Priority Claim the Bypass Continuation

The priority claim for the bypass application is subject to 37 C.F.R. §1.78(d)(2), which requires the bypass continuation application to specifically reference: (1) the serial number of the earlier-filed patent application; and (2) the relationship between the later and earlier-filed patent applications (e.g., the international application, or the international design application).  Good U.S. patent practice includes a “Cross-Reference To Related Application(s)” section within a patent application.  An example of a priority claim for a bypass application is provided below:


          This application is a continuation application of International Application No. PCT/XXXXXX/XXXXXX, filed July 01, 2019, and entitled “XXX,” the contents of which are hereby incorporated by reference in their entirety.

Final Considerations for Patent Applicants

The time and expenses required for obtaining a foreign filing license in China may be minimized by first filing a PCT request in China, followed by a bypass continuation filing in the U.S.  Before filing any applications abroad, applicants should coordinate with foreign counsel regarding each application’s particular circumstances and should verify requirements according to the current laws of the foreign Patent Office.

©1994-2020 Mintz, Levin, Cohn, Ferris, Glovsky and Popeo, P.C. All Rights Reserved.National Law Review, Volume X, Number 139


About this Author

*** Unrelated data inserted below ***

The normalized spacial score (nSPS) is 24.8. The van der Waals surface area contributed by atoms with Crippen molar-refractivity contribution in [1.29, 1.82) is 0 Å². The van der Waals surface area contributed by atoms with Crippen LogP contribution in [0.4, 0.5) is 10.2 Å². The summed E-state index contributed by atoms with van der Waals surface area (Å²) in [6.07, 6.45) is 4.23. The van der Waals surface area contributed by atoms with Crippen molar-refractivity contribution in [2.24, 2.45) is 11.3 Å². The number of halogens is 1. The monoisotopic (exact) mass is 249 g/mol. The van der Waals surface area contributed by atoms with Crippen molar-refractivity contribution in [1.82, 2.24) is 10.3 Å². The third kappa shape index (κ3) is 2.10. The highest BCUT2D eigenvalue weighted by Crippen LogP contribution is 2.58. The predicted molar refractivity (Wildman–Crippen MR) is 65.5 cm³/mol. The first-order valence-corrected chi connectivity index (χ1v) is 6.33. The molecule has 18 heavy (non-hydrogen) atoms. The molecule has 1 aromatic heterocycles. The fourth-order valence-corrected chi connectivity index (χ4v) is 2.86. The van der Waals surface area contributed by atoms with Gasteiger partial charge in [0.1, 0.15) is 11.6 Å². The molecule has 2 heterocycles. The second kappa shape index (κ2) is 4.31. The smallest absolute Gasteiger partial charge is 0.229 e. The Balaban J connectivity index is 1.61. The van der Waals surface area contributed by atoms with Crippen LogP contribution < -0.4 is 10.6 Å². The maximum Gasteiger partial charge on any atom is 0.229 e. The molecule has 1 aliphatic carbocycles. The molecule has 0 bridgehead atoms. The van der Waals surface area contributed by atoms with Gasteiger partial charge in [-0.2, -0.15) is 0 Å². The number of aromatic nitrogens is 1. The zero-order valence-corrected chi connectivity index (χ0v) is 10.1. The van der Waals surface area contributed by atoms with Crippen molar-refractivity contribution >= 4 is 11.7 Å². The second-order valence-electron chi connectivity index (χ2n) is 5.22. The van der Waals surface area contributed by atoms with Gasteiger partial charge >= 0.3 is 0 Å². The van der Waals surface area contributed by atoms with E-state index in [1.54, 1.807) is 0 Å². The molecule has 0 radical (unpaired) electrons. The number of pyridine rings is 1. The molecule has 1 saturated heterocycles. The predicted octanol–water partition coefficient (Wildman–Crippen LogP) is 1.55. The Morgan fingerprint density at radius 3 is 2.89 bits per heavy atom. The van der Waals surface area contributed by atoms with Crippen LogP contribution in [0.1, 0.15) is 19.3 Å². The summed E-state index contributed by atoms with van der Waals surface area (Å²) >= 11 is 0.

Christina Sperry, Mintz Levin Law Firm, Boston, Medical Tech and Intellectual Property Law Attorney

Christina is an experienced patent attorney whose clients are focused in the medical technology space, from start-ups to large corporations and academic institutions. She advises on patent preparation and prosecution and provides opinions on infringement, validity, and right-to-use for clients in the US and internationally.

The areas of technology in which Christina is particularly focused include mechanical, electrical, and electro-mechanical technical fields such as medical and surgical instruments and devices including endoscopic, soft tissue...

Mark D. Hammond Intellectual Property Attorney Mintz, Levin, Cohn, Ferris, Glovsky and Popeo San Diego, CA

Mark is an intellectual property attorney and registered patent agent with a background in engineering. He focuses his practice on patent prosecution, patent office proceedings, and patent litigation support. He works primarily with clients in the semiconductors, electronics, software, and medical devices industries.

Prior to joining Mintz, Mark worked as an associate in the San Diego office of a Seattle-based international law firm. He also worked as a summer associate with intellectual property law firms in Houston and Salt Lake City and served as a summer intern in the Madrid office of a global law firm.

Before attending law school, Mark worked as a DRAM product and yield enhancement engineer with a computer memory and computer data storage manufacturer.

As an undergraduate, Mark interned at a company that provides systems engineering services for aerospace vehicles. Through a cooperative education program, he also worked as an RF test engineer and a reliability engineer for a company that manufactures secure networked communication solutions. At the University of Utah, Mark served in an Undergraduate Research Opportunities Program assistantship and received a Merrill Engineering Scholars Fellowship.


  • Patent Prosecution & Strategic Counseling
  • Patent Prosecution
  • Patent Portfolio Strategy


  • Technology
  • MedTech, Tools, and Devices
  • Semiconductors